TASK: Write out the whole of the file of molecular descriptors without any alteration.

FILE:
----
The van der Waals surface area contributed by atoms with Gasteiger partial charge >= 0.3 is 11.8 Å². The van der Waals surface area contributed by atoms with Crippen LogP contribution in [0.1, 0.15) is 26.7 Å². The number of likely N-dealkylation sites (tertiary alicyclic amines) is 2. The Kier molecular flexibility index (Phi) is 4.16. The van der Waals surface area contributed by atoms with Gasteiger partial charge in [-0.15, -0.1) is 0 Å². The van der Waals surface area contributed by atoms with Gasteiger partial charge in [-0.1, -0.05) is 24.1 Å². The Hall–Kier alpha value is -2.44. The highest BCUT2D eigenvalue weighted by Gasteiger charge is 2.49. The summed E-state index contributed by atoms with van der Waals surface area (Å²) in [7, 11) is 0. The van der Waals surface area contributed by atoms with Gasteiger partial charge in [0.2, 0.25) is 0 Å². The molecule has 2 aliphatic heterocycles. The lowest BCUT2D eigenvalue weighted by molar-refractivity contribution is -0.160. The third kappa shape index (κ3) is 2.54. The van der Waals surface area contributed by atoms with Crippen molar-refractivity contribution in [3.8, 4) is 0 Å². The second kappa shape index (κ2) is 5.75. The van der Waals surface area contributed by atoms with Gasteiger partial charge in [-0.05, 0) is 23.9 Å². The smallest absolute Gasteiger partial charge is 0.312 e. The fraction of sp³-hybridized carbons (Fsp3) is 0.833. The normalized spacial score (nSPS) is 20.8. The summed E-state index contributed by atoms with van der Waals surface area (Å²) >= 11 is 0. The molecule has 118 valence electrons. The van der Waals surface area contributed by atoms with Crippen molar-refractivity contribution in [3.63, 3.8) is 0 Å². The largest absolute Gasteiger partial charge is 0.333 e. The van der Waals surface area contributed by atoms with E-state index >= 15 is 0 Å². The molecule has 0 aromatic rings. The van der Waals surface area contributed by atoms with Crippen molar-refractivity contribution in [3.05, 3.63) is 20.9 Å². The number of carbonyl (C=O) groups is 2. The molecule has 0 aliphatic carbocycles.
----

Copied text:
The van der Waals surface area contributed by atoms with Gasteiger partial charge >= 0.3 is 11.8 Å². The van der Waals surface area contributed by atoms with Crippen LogP contribution in [0.1, 0.15) is 26.7 Å². The number of likely N-dealkylation sites (tertiary alicyclic amines) is 2. The Kier molecular flexibility index (Phi) is 4.16. The van der Waals surface area contributed by atoms with Gasteiger partial charge in [-0.15, -0.1) is 0 Å². The van der Waals surface area contributed by atoms with Gasteiger partial charge in [-0.1, -0.05) is 24.1 Å². The Hall–Kier alpha value is -2.44. The highest BCUT2D eigenvalue weighted by Gasteiger charge is 2.49. The summed E-state index contributed by atoms with van der Waals surface area (Å²) in [7, 11) is 0. The van der Waals surface area contributed by atoms with Gasteiger partial charge in [0.2, 0.25) is 0 Å². The molecule has 2 aliphatic heterocycles. The lowest BCUT2D eigenvalue weighted by molar-refractivity contribution is -0.160. The third kappa shape index (κ3) is 2.54. The van der Waals surface area contributed by atoms with Crippen molar-refractivity contribution in [3.8, 4) is 0 Å². The second kappa shape index (κ2) is 5.75. The van der Waals surface area contributed by atoms with Gasteiger partial charge in [-0.05, 0) is 23.9 Å². The smallest absolute Gasteiger partial charge is 0.312 e. The fraction of sp³-hybridized carbons (Fsp3) is 0.833. The normalized spacial score (nSPS) is 20.8. The summed E-state index contributed by atoms with van der Waals surface area (Å²) >= 11 is 0. The molecule has 118 valence electrons. The van der Waals surface area contributed by atoms with Crippen molar-refractivity contribution in [3.63, 3.8) is 0 Å². The largest absolute Gasteiger partial charge is 0.333 e. The van der Waals surface area contributed by atoms with E-state index >= 15 is 0 Å². The molecule has 0 aromatic rings. The van der Waals surface area contributed by atoms with Crippen molar-refractivity contribution in [3.05, 3.63) is 20.9 Å². The number of carbonyl (C=O) groups is 2. The molecule has 0 aliphatic carbocycles.